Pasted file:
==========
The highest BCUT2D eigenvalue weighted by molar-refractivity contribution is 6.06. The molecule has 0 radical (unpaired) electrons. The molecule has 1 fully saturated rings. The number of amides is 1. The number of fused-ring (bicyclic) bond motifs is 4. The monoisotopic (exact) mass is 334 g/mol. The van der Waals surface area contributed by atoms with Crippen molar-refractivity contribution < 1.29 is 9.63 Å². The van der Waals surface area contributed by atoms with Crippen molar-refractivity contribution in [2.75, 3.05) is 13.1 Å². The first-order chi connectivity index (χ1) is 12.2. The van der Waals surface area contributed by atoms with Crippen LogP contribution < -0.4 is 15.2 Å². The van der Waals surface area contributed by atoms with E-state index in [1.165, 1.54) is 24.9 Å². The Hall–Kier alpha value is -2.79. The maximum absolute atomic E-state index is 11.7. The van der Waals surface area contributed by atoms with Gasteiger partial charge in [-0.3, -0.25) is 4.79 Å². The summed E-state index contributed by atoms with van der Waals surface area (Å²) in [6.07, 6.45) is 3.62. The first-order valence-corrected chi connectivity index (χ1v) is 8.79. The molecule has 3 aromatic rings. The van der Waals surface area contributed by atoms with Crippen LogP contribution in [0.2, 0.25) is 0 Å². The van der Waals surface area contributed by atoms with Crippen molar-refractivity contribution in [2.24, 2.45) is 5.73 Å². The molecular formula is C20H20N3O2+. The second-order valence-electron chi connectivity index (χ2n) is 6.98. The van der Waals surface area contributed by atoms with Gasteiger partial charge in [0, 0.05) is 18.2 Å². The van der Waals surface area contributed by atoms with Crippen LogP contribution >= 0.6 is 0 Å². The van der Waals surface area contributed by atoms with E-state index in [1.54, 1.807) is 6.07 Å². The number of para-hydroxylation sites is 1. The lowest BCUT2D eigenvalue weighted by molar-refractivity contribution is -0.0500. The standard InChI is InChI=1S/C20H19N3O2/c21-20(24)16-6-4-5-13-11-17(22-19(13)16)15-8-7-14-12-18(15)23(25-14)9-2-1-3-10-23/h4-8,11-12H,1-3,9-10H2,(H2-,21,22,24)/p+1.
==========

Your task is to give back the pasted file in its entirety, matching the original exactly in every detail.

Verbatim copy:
The highest BCUT2D eigenvalue weighted by molar-refractivity contribution is 6.06. The molecule has 0 radical (unpaired) electrons. The molecule has 1 fully saturated rings. The number of amides is 1. The number of fused-ring (bicyclic) bond motifs is 4. The monoisotopic (exact) mass is 334 g/mol. The van der Waals surface area contributed by atoms with Crippen molar-refractivity contribution < 1.29 is 9.63 Å². The van der Waals surface area contributed by atoms with Crippen molar-refractivity contribution in [2.75, 3.05) is 13.1 Å². The first-order chi connectivity index (χ1) is 12.2. The van der Waals surface area contributed by atoms with Crippen LogP contribution < -0.4 is 15.2 Å². The van der Waals surface area contributed by atoms with E-state index in [1.165, 1.54) is 24.9 Å². The Hall–Kier alpha value is -2.79. The maximum absolute atomic E-state index is 11.7. The van der Waals surface area contributed by atoms with Gasteiger partial charge in [-0.3, -0.25) is 4.79 Å². The summed E-state index contributed by atoms with van der Waals surface area (Å²) in [6.07, 6.45) is 3.62. The first-order valence-corrected chi connectivity index (χ1v) is 8.79. The molecule has 3 aromatic rings. The van der Waals surface area contributed by atoms with Crippen LogP contribution in [0.2, 0.25) is 0 Å². The van der Waals surface area contributed by atoms with Crippen molar-refractivity contribution in [2.24, 2.45) is 5.73 Å². The molecular formula is C20H20N3O2+. The second-order valence-electron chi connectivity index (χ2n) is 6.98. The van der Waals surface area contributed by atoms with Gasteiger partial charge in [0, 0.05) is 18.2 Å². The van der Waals surface area contributed by atoms with Crippen LogP contribution >= 0.6 is 0 Å². The van der Waals surface area contributed by atoms with E-state index in [1.54, 1.807) is 6.07 Å². The number of para-hydroxylation sites is 1. The lowest BCUT2D eigenvalue weighted by molar-refractivity contribution is -0.0500. The standard InChI is InChI=1S/C20H19N3O2/c21-20(24)16-6-4-5-13-11-17(22-19(13)16)15-8-7-14-12-18(15)23(25-14)9-2-1-3-10-23/h4-8,11-12H,1-3,9-10H2,(H2-,21,22,24)/p+1.